Letters and Manuscripts — Volume 3 (1876 - 1882)

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Lt 46, 1878

White, J. S.; Children

Battle Creek, Michigan

August 26, 1878

Previously unpublished.

Dear husband and children:

Yesterday, Sunday, I took electric bath, lay down and rested a little, then rode out according to invitation of Dr. and Drusilla Lampson to the lake and took dinner with Sister Chamberlain. It was the first meal that I have really relished for some days. The children and Edith accompanied us. We had a very pleasant time. We rode back with Sister Canright. She is looking and appearing better than I expected. 3LtMs, Lt 46, 1878, par. 1

Last night I spoke under the mammoth tent to a large congregation. The tent was full of believers and unbelievers, and many could find no seats and stood outside around the tent. I spoke with clearness and very pointedly. I had freedom in speaking. 3LtMs, Lt 46, 1878, par. 2

August 27

Yesterday I was broken off from my letter and had Sisters Jones and Cornell to help me prepare some things for my eastern journey. I leave today at two o’clock, but God sustain me is my prayer. 3LtMs, Lt 46, 1878, par. 3

I hope that you are all well and happy in the mountains. I see by your suggestion [from] letter received yesterday and card that I had better attend New York meeting. In that case I cannot attend the western camp meetings. I shall be able to attend the eastern, all of them, if I have strength sufficient, or I can drop out one where I think I can best. I will not write you much this morning for I am not feeling very well. 3LtMs, Lt 46, 1878, par. 4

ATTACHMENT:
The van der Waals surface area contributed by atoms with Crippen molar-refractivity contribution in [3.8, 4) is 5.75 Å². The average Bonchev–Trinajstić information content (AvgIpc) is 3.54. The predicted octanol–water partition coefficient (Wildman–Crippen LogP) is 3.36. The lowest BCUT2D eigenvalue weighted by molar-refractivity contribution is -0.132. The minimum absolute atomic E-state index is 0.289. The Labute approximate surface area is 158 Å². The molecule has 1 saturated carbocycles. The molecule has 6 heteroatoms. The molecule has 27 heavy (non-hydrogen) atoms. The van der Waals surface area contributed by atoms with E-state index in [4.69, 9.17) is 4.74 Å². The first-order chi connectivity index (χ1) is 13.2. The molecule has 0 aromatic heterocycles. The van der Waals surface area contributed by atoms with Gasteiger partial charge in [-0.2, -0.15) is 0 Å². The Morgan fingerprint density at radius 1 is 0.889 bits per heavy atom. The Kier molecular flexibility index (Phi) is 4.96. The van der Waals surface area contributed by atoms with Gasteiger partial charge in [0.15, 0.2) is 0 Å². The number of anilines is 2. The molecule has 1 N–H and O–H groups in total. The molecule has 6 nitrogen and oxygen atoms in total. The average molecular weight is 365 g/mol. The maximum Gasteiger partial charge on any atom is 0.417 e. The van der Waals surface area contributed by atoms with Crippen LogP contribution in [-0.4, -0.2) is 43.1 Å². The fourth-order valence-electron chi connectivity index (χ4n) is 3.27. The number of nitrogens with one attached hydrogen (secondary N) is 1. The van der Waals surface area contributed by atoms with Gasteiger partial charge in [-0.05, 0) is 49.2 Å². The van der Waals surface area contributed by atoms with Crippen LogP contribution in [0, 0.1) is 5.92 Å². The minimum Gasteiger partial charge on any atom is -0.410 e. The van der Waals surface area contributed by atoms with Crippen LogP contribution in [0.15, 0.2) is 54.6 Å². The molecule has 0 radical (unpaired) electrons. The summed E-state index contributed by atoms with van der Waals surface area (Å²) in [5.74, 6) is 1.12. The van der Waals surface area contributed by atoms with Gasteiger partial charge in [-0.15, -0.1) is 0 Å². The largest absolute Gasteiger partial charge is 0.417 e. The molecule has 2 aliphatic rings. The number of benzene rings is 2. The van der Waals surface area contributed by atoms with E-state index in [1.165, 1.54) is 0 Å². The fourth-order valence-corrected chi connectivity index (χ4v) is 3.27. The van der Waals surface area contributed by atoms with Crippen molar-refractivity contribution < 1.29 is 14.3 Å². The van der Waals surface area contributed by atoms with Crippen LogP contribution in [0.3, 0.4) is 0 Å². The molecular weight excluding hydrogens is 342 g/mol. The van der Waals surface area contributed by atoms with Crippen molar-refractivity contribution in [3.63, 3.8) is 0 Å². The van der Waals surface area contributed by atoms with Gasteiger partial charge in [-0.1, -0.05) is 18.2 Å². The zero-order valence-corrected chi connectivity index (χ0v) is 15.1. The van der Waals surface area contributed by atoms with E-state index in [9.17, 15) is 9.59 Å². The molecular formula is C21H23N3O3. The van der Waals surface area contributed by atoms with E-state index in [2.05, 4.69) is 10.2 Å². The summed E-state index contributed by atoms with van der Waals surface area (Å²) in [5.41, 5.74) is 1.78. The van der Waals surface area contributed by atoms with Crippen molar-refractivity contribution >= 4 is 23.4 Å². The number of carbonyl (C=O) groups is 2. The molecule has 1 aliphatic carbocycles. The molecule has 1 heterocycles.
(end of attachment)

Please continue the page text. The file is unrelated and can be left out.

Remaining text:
I sent a telegram for Mary Chinnock yesterday. She is needed here. Mary will no doubt do her best for the children, but they need some one every day more. Mary [Chase], you know, if she is not well, headache or any way indisposed, she makes herself the veriest picture of misery. One undergoing the tortures of the Inquisition could scarcely put on a worse face and attitude than she can if anything is the matter. Such lessons before the children are not good. I said to her, “Mary, appear as well as you can. Do not look and act in so exaggerated a manner, but appear pleasant and look cheerful.” 3LtMs, Lt 46, 1878, par. 5

Elder Littlejohn called yesterday, and we had a very pleasant chat. Will Cornell accompanies him to the camp meetings and will be a good attendant. 3LtMs, Lt 46, 1878, par. 6

I will write you often after this, but many have called upon me and many have been sent away. I have but little sleep, but expect to rest more in camp meeting than out of it. Love to you all, 3LtMs, Lt 46, 1878, par. 7

Mother.